Many people have switched to flat screen TVs which can be secured to a wall, but old sets remain a major hazard. If you have a tube television, make sure it’s anchored securely.

6 Beads

If you have children under the age of four, beads are too dangerous to have around your house. If a bead becomes stuck in the windpipe, a small child can pass out. Also, small items such as marbles, and broken balloon pieces can be lethal if caught in a child’s throat. Doctors also see small items end up in the nose and the ears, resulting in breathing difficulties and ear infections.

To test if an item is too small to have around your child, do the toilet roll test: try to push the item through a toilet roll. If it slides through, it’s small enough to be a choking hazard.

5 Old Medication

One item doctors urge people not to keep in the house is expired pain medication. When you have children in the household, old pills can pose a serious danger. In fact, ingesting leftover medication is the main cause of injury for kids aged five and under

Narcotic painkillers, such as Vicodin, Percocet, and Oxycontin, are extended-release tablets that deliver medication slow and steady into the bloodstream. Just one of these tablets has enough medication to kill a child. Doctors realize people tend to hang on to these painkillers because it’s hard to get prescriptions for them. But, this mistake can cause overdose and death.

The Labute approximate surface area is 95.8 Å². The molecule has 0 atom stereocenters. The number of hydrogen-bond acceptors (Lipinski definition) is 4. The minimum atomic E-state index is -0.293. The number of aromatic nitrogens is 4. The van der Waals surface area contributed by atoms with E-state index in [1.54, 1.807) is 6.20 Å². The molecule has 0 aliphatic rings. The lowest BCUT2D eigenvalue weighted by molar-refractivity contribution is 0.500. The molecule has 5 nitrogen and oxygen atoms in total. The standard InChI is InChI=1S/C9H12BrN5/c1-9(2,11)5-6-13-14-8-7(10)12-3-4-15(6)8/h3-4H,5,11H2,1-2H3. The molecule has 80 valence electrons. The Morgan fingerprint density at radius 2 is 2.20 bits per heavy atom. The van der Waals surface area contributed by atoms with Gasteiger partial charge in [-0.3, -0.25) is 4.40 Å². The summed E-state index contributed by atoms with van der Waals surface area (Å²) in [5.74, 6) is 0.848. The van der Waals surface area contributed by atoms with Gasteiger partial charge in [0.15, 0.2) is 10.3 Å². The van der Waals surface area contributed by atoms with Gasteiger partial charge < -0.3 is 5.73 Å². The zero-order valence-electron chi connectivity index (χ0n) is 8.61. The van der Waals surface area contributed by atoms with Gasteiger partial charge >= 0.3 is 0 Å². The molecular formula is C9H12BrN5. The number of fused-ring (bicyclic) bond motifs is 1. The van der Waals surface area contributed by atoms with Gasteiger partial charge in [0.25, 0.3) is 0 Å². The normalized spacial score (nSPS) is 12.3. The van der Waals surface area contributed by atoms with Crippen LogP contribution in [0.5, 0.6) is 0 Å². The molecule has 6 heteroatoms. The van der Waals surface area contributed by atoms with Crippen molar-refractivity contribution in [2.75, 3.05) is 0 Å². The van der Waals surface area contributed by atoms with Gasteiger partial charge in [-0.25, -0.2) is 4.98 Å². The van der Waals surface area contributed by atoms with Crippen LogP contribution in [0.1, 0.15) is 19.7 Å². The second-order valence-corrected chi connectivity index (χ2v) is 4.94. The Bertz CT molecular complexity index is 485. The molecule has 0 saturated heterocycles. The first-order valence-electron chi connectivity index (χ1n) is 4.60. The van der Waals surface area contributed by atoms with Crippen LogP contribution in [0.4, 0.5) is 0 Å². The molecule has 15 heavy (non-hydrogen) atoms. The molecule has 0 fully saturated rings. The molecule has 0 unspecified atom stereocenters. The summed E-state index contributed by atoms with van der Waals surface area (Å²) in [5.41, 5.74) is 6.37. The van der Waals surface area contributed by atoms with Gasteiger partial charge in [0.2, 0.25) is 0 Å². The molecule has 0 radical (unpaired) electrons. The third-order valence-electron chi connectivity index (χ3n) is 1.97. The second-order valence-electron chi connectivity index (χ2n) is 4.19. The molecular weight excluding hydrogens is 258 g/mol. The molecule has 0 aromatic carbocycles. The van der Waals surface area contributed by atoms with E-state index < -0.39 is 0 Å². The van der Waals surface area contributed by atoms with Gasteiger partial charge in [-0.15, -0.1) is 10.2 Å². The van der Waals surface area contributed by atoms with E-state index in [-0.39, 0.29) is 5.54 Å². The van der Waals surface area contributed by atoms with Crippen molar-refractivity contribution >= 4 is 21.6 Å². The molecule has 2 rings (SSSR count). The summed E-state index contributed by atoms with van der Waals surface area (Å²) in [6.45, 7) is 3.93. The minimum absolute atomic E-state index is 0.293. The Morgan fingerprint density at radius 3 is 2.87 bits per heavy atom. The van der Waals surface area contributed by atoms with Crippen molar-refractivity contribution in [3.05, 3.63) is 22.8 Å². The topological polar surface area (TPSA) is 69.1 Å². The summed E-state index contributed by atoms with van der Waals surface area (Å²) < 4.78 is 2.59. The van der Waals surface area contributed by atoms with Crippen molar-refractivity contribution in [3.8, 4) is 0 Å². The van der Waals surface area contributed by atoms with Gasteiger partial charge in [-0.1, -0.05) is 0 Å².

Always keep prescription medicine in the original bottle secured with the child resistant cap. Also, make sure medications are high enough so children won’t have contact with them. Remind your child’s grandparents to do the same in their homes.


3 Baby Walkers

In Canada, the sale and importation of baby walkers are illegal. In 2004, Health Canada ruled these rolling devices posed a safety risk for kids. This decision came after data from 16 hospitals reported over 1,900 children had baby walker-related injuries between 1990 and 2002.